“Within the first five minutes of the game, the other team’s quarterback must go down, and he must go down hard”. This quote belongs to the late, great Al Davis, in a testament of the importancy of having a stout pass-rush to the success of a defense. Ironically, the Oakland Raiders, the franchise that will always be represented by his legacy, doesn’t seem to be much concerned about making that phrase a reality to their own team. Coming off a season with just 25 recorded sacks, it looks like the Silver & Black will need all the help they can get to at least put the opposing QB on the ground once in a while, regardless of how quickly or strongly they will do it.
Those 25 total sacks in 2012 ranked the Raiders as the 31st franchise on that category, only ahead of the Jacksonville Jaguars who recorded 20. It translates to the fact that the Silver & Black defense was the fifth worst in the league in terms of points conceded per game, with 27.7, which was a good reason why the team couldn’t surpass the mark of four wins in the year, keeping a streak of non-winning seasons alive that dates back to 2002. And a player didn’t have to do much to be Oakland’s leading pass-rusher either. Lamarr Houston and Desmond Bryant led the team in terms of sacks recorded with just four each. When put against other NFL players in general, they would be tied for the 82nd place, separated by a huge gap to the league’s top sack performer in Texans’ J.J. Watt, with 20.5.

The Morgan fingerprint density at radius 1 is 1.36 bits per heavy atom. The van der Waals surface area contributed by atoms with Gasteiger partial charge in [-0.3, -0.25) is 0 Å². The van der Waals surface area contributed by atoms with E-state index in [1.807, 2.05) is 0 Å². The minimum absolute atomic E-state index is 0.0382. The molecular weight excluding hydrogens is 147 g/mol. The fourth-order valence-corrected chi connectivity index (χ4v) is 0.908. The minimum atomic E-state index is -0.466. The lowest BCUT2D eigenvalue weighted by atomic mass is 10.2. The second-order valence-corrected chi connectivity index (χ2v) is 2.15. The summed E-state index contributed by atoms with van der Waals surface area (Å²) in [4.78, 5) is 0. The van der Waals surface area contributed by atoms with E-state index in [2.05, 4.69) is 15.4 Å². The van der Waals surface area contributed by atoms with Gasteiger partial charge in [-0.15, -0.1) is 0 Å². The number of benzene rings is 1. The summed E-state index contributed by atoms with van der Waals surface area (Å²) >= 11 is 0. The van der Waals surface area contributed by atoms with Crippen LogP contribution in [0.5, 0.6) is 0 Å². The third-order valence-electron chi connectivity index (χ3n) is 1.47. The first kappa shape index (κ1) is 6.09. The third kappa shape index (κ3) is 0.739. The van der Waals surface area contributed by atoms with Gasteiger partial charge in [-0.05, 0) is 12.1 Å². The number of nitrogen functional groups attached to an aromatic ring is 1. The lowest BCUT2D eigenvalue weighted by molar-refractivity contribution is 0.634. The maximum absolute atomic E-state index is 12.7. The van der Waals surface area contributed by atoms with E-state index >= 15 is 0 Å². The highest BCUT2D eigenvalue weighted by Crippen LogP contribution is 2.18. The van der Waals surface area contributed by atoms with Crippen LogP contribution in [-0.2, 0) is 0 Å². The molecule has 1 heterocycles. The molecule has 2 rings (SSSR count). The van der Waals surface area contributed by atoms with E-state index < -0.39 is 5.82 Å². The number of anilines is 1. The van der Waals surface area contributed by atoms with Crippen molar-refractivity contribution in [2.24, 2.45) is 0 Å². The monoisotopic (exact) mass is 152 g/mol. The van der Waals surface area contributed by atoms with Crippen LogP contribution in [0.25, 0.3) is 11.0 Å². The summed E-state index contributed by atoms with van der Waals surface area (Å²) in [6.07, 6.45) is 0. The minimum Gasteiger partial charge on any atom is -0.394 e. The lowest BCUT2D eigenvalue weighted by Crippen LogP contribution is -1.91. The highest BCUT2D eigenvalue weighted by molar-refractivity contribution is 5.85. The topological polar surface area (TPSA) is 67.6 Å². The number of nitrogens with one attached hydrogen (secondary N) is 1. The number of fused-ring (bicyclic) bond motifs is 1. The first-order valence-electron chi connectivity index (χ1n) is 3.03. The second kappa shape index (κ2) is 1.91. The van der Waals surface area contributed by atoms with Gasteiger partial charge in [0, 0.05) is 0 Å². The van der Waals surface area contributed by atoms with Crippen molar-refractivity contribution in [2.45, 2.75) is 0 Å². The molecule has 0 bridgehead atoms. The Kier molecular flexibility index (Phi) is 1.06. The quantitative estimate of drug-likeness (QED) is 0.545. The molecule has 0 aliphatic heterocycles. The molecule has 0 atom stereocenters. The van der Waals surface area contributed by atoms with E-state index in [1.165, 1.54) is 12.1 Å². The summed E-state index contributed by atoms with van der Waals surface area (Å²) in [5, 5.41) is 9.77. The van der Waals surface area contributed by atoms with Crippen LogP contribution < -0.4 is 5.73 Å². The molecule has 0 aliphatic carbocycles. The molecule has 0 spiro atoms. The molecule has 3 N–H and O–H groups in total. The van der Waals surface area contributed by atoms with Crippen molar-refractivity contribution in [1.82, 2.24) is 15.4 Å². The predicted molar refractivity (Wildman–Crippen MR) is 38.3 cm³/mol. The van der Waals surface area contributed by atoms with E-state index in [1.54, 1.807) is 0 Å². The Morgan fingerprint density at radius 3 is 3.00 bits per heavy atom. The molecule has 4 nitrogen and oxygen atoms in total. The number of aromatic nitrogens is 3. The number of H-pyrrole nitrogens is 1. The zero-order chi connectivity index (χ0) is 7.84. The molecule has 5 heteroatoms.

To make things worse, out of those 25 sacks recorded by the Raiders in 2012, 17 were made by players who are no longer in the roster. Among those who left, there are four of the top five performers on that category: the aforementioned Bryant (4 sacks), Matt Shaughnessy (3.5 sacks), Philip Wheeler (3 sacks) and Richard Seymour (3 sacks). That leaves only eight sacks distributed between just three athletes that are still under contract with the franchise: Houston, with four, Andre Carter, with 2.5 and Miles Burris, with 1.5. With such a harmless pass rush, further weakened by the departure of the players responsible for 68% of their sack production in 2012, it’s safe to say that the Raiders front office would definitely try to improve that aspect of the defense over the current off-season, right? Well, not really…